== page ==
This post is part of JGL’s continuing series of blog posts regarding the use of social media evidence in litigation. Here are some tips for using do-it-yourself tools to in order to develop social media and smartphone evidence:
Joseph Greenwald & Laake, PA Blog - Personal Injury
This post is part of JGL’s continuing series of blog posts regarding the use of social media evidence in litigation. Here are some tips for using standard discovery tools to develop social media and smartphone evidence:
1. What made you become a lawyer?
The damages sustained by a seriously injured child do not just relate to the child himself. They also affect the altered lifestyles of siblings and parents and encompass a whole host of experts who are necessary to explain, prognosticate, and portray what the child and the family’s life will become. This paper will concentrate on the psychological and emotional damages and not on the economic loss. Obviously in fully presenting damages a life care plan and economist are essential.
On its web site, the Maryland Motor Vehicle Administration (MVA) provides a very brief summary of what to do if you, as a driver, are involved in an automobile accident. While the three tips given on the MVA website have some merit, there is much more that can and should be done after an automobile accident involving physical injury. Previously, we have discussed on the JGL Blog whether you should move your vehicle from the scene of an accident and whether you should talk with the other driver’s insurance company after an accident. Here are some additional tips that will help you present the strongest possible auto accident injury claim:
Maryland and the District of Columbia, along with Virginia, North Carolina, and Alabama, continue to adhere to the minority rule of tort causation known as “contributory negligence.” “Contributory negligence, if proved, is a complete defense that bars a plaintiff’s recovery in a negligence action.” Warsham v. Muscatello, Inc., 985 A.2d 156, 167 n. 10 (Md. App. 2009). Contributory negligence has been defined traditionally as the failure on the part of the plaintiff to observe ordinary care for [his or her] own safety. Kasten Construction Co. v. Evans, 273 A.2d 90, 92 (Md. 1971); Menish v. Polinger Co., 356 A.2d 233, 236 (Md. 1976). At its heart, contributory negligence is “the doing of something that a person of ordinary prudence would not do, or the failure to do something that a person of ordinary prudence would do under the circumstances.” Potts v. Armour & Co., 39 A.2d 552, 556 (Md. 1944). “Contributory negligence, if present, defeats recovery because it is a proximate cause of the accident; otherwise, the negligence is not contributory.” Batten v. Michel, 292 A.2d 707, 711-12 (Md. App. 1972). In other words, if the plaintiff contributes even slightly (even by so little as 1%) to the happening of his or her injury, he or she is absolutely barred from recovery.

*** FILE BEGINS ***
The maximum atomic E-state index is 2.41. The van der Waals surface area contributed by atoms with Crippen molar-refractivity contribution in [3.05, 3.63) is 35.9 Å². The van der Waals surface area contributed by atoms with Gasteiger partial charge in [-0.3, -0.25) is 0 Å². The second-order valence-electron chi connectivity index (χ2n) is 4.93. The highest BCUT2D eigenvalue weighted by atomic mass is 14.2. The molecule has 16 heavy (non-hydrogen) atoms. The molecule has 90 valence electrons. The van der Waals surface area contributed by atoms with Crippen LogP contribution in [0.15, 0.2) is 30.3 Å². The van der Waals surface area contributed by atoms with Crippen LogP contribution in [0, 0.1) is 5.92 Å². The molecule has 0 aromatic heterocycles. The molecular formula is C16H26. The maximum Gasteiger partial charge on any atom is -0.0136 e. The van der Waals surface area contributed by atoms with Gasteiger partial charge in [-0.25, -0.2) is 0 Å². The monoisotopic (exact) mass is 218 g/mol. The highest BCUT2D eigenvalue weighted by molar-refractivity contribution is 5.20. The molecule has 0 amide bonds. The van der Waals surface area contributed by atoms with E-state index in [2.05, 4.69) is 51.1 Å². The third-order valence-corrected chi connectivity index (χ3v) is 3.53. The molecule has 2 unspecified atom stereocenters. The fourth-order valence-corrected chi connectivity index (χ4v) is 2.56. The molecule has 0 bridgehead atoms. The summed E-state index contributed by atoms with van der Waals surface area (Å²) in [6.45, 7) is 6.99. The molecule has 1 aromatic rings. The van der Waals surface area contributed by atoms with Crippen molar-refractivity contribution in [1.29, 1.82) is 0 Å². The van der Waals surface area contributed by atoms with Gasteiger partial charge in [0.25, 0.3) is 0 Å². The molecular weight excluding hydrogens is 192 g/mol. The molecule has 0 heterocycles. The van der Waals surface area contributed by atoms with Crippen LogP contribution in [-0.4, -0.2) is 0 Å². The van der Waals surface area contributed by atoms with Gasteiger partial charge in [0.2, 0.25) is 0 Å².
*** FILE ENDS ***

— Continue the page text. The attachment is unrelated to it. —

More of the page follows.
“The burden of proving contributory negligence is on the defendant.” Reiser v. Abramson, 286 A.2d 91, 93 (Md. 1972). It is important to stress that “[i]t is not every action on the part of a litigant which an opponent by way of ‘second guessing’ or hindsight may successfully label as contributory negligence.” Rogers v. Frush, 262 A.2d 549, 552 (1970). “[I]n measuring contributory negligence, the standard of care to be used as the criterion is that of an ordinarily prudent person under the same or similar circumstances, not that of a very cautious person.” Menish, 356 A.2d at 236.